“That person – unless they do something (that) involves corruption will probably have the seat until they decide to retire,” Leckrone said.
Some of these primary wins may potentially end up twice on the ballot in November. After former U.S. Rep. Patrick Meehan, R-7 of Chadds Ford, stepped down, Gov. Tom Wolf set a special election for the district to coincide with the general election.
The party committees in each of the counties included in the 7th District will make their own recommendations to their state committees, who will make the final nomination for the Democratic and Republican candidates to be placed on the special election ballot.
This election, Madonna said voters were influenced by three factors: Progressive women in support of gun control following the Parkland, Fla., massacre; the #metoo movement; and a backlash against the president.
“We have fierce animosity to President Trump that looms very large in this,” he said.
In addition, Leckrone said primaries attract a different crowd than general elections.
“The people who tend to vote in primary elections tend to be more ideological than the rest of their party,” he said. “Your voter in a Democratic primary is more liberal than the average Democrat.”
Leckrone spoke about how Scanlon emerged victorious.
He explained that with more liberal Democrats coming out, Scanlon “was a very attractive candidate for that. Looking at the results from Swarthmore, she took almost 90 percent of the votes there and that’s a
pretty liberal area.”
He said Scanlon’s ads had former Gov. Ed Rendell saying she’s “Trump’s nightmare.”
“If you’re an energized Democrat, that’s like, ‘Yes!’” Leckrone said. “All of this is kind of drive by this anti-Trump movement.”
He said Rich Lazer, who won the vote in Philadelphia with 4,822 votes, or almost 41 percent of the vote, but failed to gain a significant lead in Delaware County.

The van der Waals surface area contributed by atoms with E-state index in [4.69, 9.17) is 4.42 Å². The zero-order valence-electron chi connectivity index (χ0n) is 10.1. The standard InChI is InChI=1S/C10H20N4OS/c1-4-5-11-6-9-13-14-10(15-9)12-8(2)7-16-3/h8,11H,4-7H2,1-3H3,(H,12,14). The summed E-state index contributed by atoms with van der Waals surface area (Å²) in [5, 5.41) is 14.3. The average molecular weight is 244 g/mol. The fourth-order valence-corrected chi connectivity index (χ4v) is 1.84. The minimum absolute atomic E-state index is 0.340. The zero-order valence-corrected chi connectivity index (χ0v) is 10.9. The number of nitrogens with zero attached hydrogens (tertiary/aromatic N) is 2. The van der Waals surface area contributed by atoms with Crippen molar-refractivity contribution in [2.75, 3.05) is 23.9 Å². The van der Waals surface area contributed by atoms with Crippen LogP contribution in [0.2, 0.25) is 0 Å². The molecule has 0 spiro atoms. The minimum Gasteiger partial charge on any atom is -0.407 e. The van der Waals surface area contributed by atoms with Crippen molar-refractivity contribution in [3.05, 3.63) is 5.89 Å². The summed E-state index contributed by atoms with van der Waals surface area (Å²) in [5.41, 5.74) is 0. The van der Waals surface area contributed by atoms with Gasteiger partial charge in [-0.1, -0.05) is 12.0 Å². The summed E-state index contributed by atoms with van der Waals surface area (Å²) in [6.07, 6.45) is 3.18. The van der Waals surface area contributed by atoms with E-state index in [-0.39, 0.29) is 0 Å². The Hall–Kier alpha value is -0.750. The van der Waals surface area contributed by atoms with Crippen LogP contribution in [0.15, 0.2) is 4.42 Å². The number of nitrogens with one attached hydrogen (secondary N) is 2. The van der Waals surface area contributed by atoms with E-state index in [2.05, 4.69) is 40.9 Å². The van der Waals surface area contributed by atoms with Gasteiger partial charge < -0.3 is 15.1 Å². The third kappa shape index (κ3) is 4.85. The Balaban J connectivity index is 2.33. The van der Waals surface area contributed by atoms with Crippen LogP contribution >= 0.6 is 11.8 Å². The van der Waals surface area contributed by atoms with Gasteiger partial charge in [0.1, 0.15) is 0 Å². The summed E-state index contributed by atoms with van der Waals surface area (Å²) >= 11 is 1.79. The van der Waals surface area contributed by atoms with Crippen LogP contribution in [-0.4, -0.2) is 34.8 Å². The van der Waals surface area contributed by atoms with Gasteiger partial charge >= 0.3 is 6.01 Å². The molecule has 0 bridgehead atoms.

“There just weren’t enough voters from Philadelphia,” Leckrone said. “This is a Delco district now. The Philadelphia people tried to take it, to see what they could do, but it didn’t work out that way.”
The fact that Scanlon could announce her congressional campaign 80 days ago and win the nomination may seem exceptional in regular years, but this was no regular year, Leckrone said.
“The state Supreme Court basically redrew the map so everything was in flux,” he said. “There’s nothing normal about what’s happening.”
Leckrone laid out some strategies as the 5th district contenders now eye the fall.
“In general, just the normal year, the presidential party tends to lose seats in the house,” he said. “It’ll be a real uphill battle for Kim to beat Scanlon just based on the demographics.” Yet it can be done, he said. “Kim’s going to have to try to moderate herself and probably distance herself from Trump,” Leckrone said, adding that she’ll have to talk to the middle.
In addition, he said, “I think Scanlon’s a big test for Democrats across the country.”
However, there have been a lot of Democrats nominated across the country, so Leckrone said the 5th District is no longer a bellwether case.
“If it were Meehan ... that would’ve been one of the most closest watched races in the country,” he said.
Democratic congressional candidate Mary Gay Scanlon greets voters outside the Furness Library in Wallingford on Tuesday.